Why was it an issue?

The Hague Conventions of 1899, 1907 and 1923.

Like the Geneva Conventions, the first three Hague Conventions were mainly concerned with the treatment of wounded, prisoners of war and other combatants. However, there were still sufficient grounds under International Law in 1944 to render what happened at Monte Sole as unlawful. For example:

“The attack or bombardment of towns, villages, habitations or buildings which are not defended is prohibited.”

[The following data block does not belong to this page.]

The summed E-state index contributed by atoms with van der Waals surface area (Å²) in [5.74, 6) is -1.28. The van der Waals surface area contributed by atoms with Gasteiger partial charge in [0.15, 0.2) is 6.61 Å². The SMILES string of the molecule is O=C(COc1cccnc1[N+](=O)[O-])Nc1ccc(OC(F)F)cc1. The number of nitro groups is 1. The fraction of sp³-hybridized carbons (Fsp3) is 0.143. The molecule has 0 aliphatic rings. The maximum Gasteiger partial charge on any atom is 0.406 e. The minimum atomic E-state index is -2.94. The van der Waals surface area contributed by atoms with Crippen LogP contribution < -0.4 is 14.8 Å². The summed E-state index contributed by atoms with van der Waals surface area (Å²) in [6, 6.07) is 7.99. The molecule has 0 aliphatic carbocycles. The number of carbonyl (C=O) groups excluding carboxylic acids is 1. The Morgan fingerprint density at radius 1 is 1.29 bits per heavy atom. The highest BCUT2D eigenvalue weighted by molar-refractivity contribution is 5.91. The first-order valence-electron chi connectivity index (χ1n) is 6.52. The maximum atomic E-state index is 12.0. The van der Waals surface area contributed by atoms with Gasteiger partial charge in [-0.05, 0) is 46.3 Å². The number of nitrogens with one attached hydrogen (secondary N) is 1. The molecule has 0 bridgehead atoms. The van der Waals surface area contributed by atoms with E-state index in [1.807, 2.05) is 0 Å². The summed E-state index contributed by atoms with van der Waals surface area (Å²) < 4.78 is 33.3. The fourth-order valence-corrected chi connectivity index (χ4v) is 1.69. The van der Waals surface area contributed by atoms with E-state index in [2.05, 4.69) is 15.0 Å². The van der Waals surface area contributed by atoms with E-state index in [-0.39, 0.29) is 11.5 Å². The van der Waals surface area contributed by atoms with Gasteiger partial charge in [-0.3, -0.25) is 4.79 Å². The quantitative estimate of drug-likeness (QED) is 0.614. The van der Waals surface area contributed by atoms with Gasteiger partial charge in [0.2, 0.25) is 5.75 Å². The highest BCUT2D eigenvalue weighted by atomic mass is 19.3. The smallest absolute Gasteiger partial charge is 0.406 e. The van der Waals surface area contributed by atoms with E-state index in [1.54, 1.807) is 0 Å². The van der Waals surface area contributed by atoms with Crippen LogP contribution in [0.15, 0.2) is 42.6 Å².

Article XXV of the Hague Convention 1899.

“It is especially forbidden to declare that no quarter will be given”.

Article XXVIII of the Hague Convention of 1907.

“Aerial bombardment for the purpose of terrorizing the civilian populations or destroying or damaging private property not of military character, or of injuring non-combatants, is prohibited”.

Article XXII of the Hague Convention of 1923.


Click here to see the entire texts of the Hague Conventions of 1899 and 1907 and the Geneva Conventions of 1864, 1928 and 1929.